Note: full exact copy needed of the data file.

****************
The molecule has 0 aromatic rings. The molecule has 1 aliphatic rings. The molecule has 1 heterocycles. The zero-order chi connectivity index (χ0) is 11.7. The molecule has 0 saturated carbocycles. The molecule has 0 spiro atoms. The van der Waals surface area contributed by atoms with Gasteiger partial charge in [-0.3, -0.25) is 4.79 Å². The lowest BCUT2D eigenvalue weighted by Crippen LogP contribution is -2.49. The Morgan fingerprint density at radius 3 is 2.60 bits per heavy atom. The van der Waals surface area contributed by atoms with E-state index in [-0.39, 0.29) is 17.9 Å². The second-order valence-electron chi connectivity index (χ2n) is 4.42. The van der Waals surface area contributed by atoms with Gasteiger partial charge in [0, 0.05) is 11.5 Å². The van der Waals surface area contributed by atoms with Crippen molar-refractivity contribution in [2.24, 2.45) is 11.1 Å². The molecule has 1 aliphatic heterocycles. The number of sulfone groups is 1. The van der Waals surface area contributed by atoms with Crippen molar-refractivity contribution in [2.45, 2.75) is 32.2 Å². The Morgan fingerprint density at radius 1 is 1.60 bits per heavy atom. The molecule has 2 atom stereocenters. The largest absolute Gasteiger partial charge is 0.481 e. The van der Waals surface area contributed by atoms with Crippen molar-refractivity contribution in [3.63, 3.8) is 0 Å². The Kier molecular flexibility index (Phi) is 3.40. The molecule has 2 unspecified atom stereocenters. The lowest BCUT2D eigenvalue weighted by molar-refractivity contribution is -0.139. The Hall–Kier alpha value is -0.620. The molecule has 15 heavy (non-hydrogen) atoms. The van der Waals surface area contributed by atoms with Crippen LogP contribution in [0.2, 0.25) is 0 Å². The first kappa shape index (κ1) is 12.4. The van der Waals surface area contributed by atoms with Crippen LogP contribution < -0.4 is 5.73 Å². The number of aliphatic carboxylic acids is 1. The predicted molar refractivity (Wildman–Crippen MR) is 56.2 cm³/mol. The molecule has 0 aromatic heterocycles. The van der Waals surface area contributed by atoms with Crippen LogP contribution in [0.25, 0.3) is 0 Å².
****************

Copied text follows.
The molecule has 0 aromatic rings. The molecule has 1 aliphatic rings. The molecule has 1 heterocycles. The zero-order chi connectivity index (χ0) is 11.7. The molecule has 0 saturated carbocycles. The molecule has 0 spiro atoms. The van der Waals surface area contributed by atoms with Gasteiger partial charge in [-0.3, -0.25) is 4.79 Å². The lowest BCUT2D eigenvalue weighted by Crippen LogP contribution is -2.49. The Morgan fingerprint density at radius 3 is 2.60 bits per heavy atom. The van der Waals surface area contributed by atoms with E-state index in [-0.39, 0.29) is 17.9 Å². The second-order valence-electron chi connectivity index (χ2n) is 4.42. The van der Waals surface area contributed by atoms with Gasteiger partial charge in [0, 0.05) is 11.5 Å². The van der Waals surface area contributed by atoms with Crippen molar-refractivity contribution in [2.24, 2.45) is 11.1 Å². The molecule has 1 aliphatic heterocycles. The number of sulfone groups is 1. The van der Waals surface area contributed by atoms with Crippen molar-refractivity contribution in [2.45, 2.75) is 32.2 Å². The Morgan fingerprint density at radius 1 is 1.60 bits per heavy atom. The molecule has 2 atom stereocenters. The largest absolute Gasteiger partial charge is 0.481 e. The van der Waals surface area contributed by atoms with Crippen molar-refractivity contribution in [3.63, 3.8) is 0 Å². The Kier molecular flexibility index (Phi) is 3.40. The molecule has 2 unspecified atom stereocenters. The lowest BCUT2D eigenvalue weighted by molar-refractivity contribution is -0.139. The Hall–Kier alpha value is -0.620. The molecule has 15 heavy (non-hydrogen) atoms. The van der Waals surface area contributed by atoms with Crippen LogP contribution in [0.2, 0.25) is 0 Å². The first kappa shape index (κ1) is 12.4. The van der Waals surface area contributed by atoms with Crippen LogP contribution < -0.4 is 5.73 Å². The number of aliphatic carboxylic acids is 1. The predicted molar refractivity (Wildman–Crippen MR) is 56.2 cm³/mol. The molecule has 0 aromatic heterocycles. The van der Waals surface area contributed by atoms with Crippen LogP contribution in [0.25, 0.3) is 0 Å².